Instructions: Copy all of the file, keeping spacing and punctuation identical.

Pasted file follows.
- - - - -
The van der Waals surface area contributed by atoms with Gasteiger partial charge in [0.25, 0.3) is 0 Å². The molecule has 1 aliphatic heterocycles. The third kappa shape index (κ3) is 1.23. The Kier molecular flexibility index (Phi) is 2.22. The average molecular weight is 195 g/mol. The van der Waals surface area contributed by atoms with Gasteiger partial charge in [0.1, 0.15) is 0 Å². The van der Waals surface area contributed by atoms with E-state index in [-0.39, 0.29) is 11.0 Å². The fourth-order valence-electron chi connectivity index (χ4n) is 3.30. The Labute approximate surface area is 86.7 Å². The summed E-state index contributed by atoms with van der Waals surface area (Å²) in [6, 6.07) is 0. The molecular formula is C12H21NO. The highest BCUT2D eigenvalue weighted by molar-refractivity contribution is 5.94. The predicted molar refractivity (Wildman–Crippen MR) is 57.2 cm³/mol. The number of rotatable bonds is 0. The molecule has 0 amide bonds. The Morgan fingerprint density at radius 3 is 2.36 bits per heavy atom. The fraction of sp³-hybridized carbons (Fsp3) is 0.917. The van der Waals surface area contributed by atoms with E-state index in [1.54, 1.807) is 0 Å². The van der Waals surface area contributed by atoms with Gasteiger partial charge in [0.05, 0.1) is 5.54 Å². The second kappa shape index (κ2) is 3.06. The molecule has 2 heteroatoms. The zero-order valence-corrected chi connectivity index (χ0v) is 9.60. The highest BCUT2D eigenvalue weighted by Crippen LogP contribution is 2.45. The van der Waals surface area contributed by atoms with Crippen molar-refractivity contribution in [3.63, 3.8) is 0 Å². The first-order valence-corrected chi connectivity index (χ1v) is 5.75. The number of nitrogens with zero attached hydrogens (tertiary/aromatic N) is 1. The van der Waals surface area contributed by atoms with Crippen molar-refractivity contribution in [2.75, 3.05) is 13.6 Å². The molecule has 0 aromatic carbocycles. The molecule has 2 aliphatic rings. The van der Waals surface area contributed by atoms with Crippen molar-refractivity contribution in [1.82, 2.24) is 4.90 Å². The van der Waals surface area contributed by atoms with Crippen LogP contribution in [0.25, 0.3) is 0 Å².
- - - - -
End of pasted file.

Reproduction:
The van der Waals surface area contributed by atoms with Gasteiger partial charge in [0.25, 0.3) is 0 Å². The molecule has 1 aliphatic heterocycles. The third kappa shape index (κ3) is 1.23. The Kier molecular flexibility index (Phi) is 2.22. The average molecular weight is 195 g/mol. The van der Waals surface area contributed by atoms with Gasteiger partial charge in [0.1, 0.15) is 0 Å². The van der Waals surface area contributed by atoms with E-state index in [-0.39, 0.29) is 11.0 Å². The fourth-order valence-electron chi connectivity index (χ4n) is 3.30. The Labute approximate surface area is 86.7 Å². The summed E-state index contributed by atoms with van der Waals surface area (Å²) in [6, 6.07) is 0. The molecular formula is C12H21NO. The highest BCUT2D eigenvalue weighted by molar-refractivity contribution is 5.94. The predicted molar refractivity (Wildman–Crippen MR) is 57.2 cm³/mol. The number of rotatable bonds is 0. The molecule has 0 amide bonds. The Morgan fingerprint density at radius 3 is 2.36 bits per heavy atom. The fraction of sp³-hybridized carbons (Fsp3) is 0.917. The van der Waals surface area contributed by atoms with E-state index in [1.54, 1.807) is 0 Å². The van der Waals surface area contributed by atoms with Gasteiger partial charge in [0.05, 0.1) is 5.54 Å². The second kappa shape index (κ2) is 3.06. The molecule has 2 heteroatoms. The zero-order valence-corrected chi connectivity index (χ0v) is 9.60. The highest BCUT2D eigenvalue weighted by Crippen LogP contribution is 2.45. The van der Waals surface area contributed by atoms with Crippen molar-refractivity contribution in [3.63, 3.8) is 0 Å². The first-order valence-corrected chi connectivity index (χ1v) is 5.75. The number of nitrogens with zero attached hydrogens (tertiary/aromatic N) is 1. The van der Waals surface area contributed by atoms with Crippen molar-refractivity contribution in [2.75, 3.05) is 13.6 Å². The molecule has 0 aromatic carbocycles. The molecule has 2 aliphatic rings. The van der Waals surface area contributed by atoms with Crippen molar-refractivity contribution in [1.82, 2.24) is 4.90 Å². The van der Waals surface area contributed by atoms with Crippen LogP contribution in [0.25, 0.3) is 0 Å².